Erdogan is impressed with Trump’s handling of the media
On Wednesday President-elect Trump gave a rather remarkable press conference, in which he went toe-to-toe with the media and further succeeded in discrediting them, labeling Buzzfeed as a “pile of garbage” and rebuking CNN’s Jim Acosta as “fake news”. Of course Trump’s supporters were almost in ecstasy at his dressing-down of the hypocritical and smug mainstream media, but another person was also greatly impressed: President Erdoğan of Turkey.
Speaking on Trump’s eventful press conference Erdoğan said the following:1
“During [the] Gezi protests and PKK terror campaigns, the unity and solidarity of [the] Turkish nation were attacked. Those who carried out that game back then in Turkey have done him [Trump] wrong … during the news conference yesterday, and Mr. Trump put the reporter of that [media] group in his place there.”
It should come as no surprise that Erdoğan was impressed by Trump’s ‘performance’ against his media foes, as Erdoğan himself is quite fond of putting his own opposition in their place. For instance speaking of those who are against implementing a new ‘Presidential’ system in Turkey, Erdoğan responded “In this country, there is no longer anybody who will believe such a deception. Everyone will know their place and respect the ballot box and the nation’s will.”2 Another example is when Erdoğan told Haider al-Abadi, the Prime Minister of Iraq “You are not of my quality or at my level; know your place.”3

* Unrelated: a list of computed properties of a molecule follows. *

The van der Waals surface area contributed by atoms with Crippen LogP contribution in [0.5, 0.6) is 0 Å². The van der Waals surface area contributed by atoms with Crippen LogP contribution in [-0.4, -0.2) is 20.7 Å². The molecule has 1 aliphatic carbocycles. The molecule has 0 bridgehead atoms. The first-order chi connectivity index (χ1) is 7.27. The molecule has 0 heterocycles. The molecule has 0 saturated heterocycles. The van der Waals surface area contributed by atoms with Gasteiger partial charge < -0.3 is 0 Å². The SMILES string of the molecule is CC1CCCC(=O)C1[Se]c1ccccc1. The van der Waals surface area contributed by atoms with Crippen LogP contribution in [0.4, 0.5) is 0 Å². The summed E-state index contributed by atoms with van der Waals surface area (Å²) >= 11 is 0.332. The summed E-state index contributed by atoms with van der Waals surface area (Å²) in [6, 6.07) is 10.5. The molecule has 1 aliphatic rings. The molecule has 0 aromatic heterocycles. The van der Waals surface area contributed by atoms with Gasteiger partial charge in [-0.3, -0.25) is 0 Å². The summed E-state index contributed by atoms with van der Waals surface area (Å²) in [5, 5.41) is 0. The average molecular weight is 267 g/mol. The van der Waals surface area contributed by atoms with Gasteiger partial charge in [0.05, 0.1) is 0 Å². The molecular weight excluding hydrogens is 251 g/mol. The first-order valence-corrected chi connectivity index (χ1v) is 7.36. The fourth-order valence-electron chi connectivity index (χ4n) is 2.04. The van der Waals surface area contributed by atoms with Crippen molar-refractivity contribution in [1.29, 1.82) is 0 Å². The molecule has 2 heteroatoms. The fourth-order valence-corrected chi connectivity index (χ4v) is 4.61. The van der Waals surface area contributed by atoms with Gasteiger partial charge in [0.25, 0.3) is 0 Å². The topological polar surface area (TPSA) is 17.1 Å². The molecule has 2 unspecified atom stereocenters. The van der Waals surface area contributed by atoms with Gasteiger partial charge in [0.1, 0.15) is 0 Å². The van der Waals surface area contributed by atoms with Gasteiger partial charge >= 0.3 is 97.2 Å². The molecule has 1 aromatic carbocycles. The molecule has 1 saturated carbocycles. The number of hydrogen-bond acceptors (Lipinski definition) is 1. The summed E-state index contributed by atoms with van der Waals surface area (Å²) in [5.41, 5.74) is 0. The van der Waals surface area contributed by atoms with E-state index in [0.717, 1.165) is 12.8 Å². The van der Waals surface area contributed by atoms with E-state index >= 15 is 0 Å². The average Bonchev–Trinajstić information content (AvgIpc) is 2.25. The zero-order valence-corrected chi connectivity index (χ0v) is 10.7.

Erdoğan’s praise of Trump should also be seen in the context of a statement made by the latter’s candidate for US Secretary of State, Rex Tillerson. During his confirmation hearing, Tillerson answered a question on Turkey:4
“This is a long-standing NATO ally that in the absence of American leadership, got pretty nervous about [its] situation and turned to who was next available. … He [Erdogan] turned to an ally in Russia that is not a sustainable ally. Your sustainable alliance is with the United States of America.”
The statements made by Erdoğan and Tillerson, and prior ones made by the Trump administration5, all suggest that in the short-term Turkish-US relations are likely to improve. Or at the very least the Trump administration will be intent on improving relations with Turkey and Erdoğan will be open to such efforts. Yet as relations evolve between the new administration and Turkey, problems are bound to arise. Most importantly: How will Trump’s pursuit of American interests in the Middle East dovetail with Erdogan’s desire to establish a new Ottoman Empire?